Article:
By Chris Lane
By Jeff Balke
By Aaron Reiss
By Angelica Leicht
By Dianna Wray
By Aaron Reiss
By Camilo Smith
By Craig Malisow
On the one hand, the committee cited "biological plausibility" for a host of serious illnesses resulting from hepatitis B vaccine, including Guillain-Barre syndrome, multiple sclerosis and rheumatoid arthritis. It even warned that the vaccines appeared to cause an allergic reaction called anaphylaxis that can be fatal. On the other hand, the committee said it didn't have enough evidence to make a definite connection between the vaccines and the adverse reactions.
Last year the scientific journal Vaccine published a review of the reported adverse reactions to hepatitis B immunizations. Like the Institute of Medicine, the authors came to the conclusion that, given the available information, the benefits of hepatitis B vaccines still far outweigh the potential risks. However, the authors offered this piece of parting advice: "In view of the campaign for universal hepatitis B vaccination in some countries, the appearance or exacerbation of autoimmune disease may become frequent and should be actively sought and reported."
"This whole thing about hitting the newborns with all these shots before they get out of the hospital is really kind of frightening," says Jane Orient, an Arizona physician who is executive director of the Association of American Physicians and Surgeons. "They are not doing the studies they need to do to put some of these fears to rest or verify there really is a problem.
"There are so many unknowns that the children receiving these immunizations really are experimental subjects," Orient says. "They or their parents are not giving informed consent to this treatment, and that's supposed to be against international law under the Nuremberg protocol."
Dawn Richardson is executive director of an Austin-based group called Parents Requesting Open Vaccine Education, or PROVE. The organization is fighting expansion of the state's vaccine requirements, as well as trying to convince legislators to allow parents the right to reject the existing mandates on philosophical and religious grounds. All things being equal, she believes most parents might want to know everything there is to know before immunizing their children, especially against a disease they are at minimal risk of contracting.
"If it's a disease that's highly infectious and highly debilitating to children, we ought to have a mandate," says Richardson, who suffered adverse reactions to vaccines as a child. "But the reality is that, for the parents I've talked to, the benefits of this vaccine don't outweigh the risks. So, why is every newborn getting vaccinated?"
In late fall of 1996, 13-year-old Paul Viscontini became so ill during a family trip to Connecticut that his parents had to take him to the emergency room. The diagnosis was pancreatitis, a painful inflammation of the organ that helps the body digest food.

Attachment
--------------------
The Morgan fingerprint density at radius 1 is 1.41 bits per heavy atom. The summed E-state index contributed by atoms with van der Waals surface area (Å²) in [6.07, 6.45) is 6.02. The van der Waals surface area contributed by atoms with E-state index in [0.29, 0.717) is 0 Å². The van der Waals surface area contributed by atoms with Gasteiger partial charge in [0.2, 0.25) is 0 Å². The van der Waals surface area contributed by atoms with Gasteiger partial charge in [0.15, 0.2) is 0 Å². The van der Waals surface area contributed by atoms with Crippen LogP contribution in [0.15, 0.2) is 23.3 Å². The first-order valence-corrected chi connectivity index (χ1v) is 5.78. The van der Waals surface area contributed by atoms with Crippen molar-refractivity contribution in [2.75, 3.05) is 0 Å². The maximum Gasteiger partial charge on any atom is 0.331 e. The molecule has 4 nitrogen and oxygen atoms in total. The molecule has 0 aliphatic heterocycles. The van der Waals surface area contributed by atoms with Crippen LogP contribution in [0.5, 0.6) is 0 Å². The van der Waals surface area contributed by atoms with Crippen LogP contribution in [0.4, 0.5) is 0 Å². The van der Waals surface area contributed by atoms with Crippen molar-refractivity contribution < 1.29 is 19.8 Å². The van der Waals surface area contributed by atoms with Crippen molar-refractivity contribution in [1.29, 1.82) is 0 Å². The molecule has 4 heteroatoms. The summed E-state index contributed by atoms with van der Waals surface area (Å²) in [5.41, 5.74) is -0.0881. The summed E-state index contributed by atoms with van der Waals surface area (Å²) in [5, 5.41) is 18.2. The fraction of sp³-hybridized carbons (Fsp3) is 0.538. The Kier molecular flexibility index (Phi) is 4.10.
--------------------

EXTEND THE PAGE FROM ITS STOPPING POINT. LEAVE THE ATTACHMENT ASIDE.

"This kid's been sick for nine or ten months," the doctor told Paul's mother, Joan.
"You're off by a few weeks," Joan said.
"What happened?" the doctor asked.
And Joan replied, "He got the hepatitis B vaccine."
A few weeks before Christmas 1995, the family's pediatrician told Joan that Paul should receive the shot because he played basketball and, if things should get rough, he might come in contact with someone else's blood. Joan accepted that reasoning and gave her consent for Paul to receive the three-shot regimen.
At the time, the Viscontini family, who reside in Friendswood now, lived in Holland, Pennsylvania. Paul was just a freshman in high school, but he had already established himself as one of the area's top swimmers, particularly in the endurance events. His daily training schedule included exhausting 3,000-yard workouts.
After he received his first shot, Paul came down with a bad cold. But because it was that time of year, Joan didn't think anything of it. On January 28, 1996, Paul received his second hepatitis B shot. Within hours, he was feverish, vomiting and doubled over with abdominal pain. Within days, he had lost a noticeable amount of weight, and all of a sudden he had no stamina. At swim team workouts, he could barely make it across the pool.
Joan had no idea why Paul was so sick. Neither did the doctors. No one made the connection to the vaccine, partly because Paul's younger sister had also been immunized and had suffered no ill effects.
But after Paul received the third and final hepatitis B shot on July 31, 1996, there was no doubt in Joan Viscontini's mind. She did some research and read about the illness and injury that were being blamed on the hepatitis B vaccine. At one point, a physician noted that Paul's liver was enlarged and suggested the possibility that Paul might have actually been infected with the hepatitis B virus.
"I said, 'Doesn't all this give you guys a clue that something is happening with that shot?' " Joan recalls. "They didn't want to hear it. They said that very, very few people have bad reactions. It was extremely rare, they said."
By the time classes started that fall, Paul was so sick he could barely make it through the school day. When an outbreak of the flu occurred, his teachers were particularly worried about Paul and sent him home. As his condition worsened, Paul's parents became frantic. One day, his father, Sal, was so frustrated and upset by his son's weight loss that he threatened to have Paul hospitalized where they could pour liquefied food down his throat.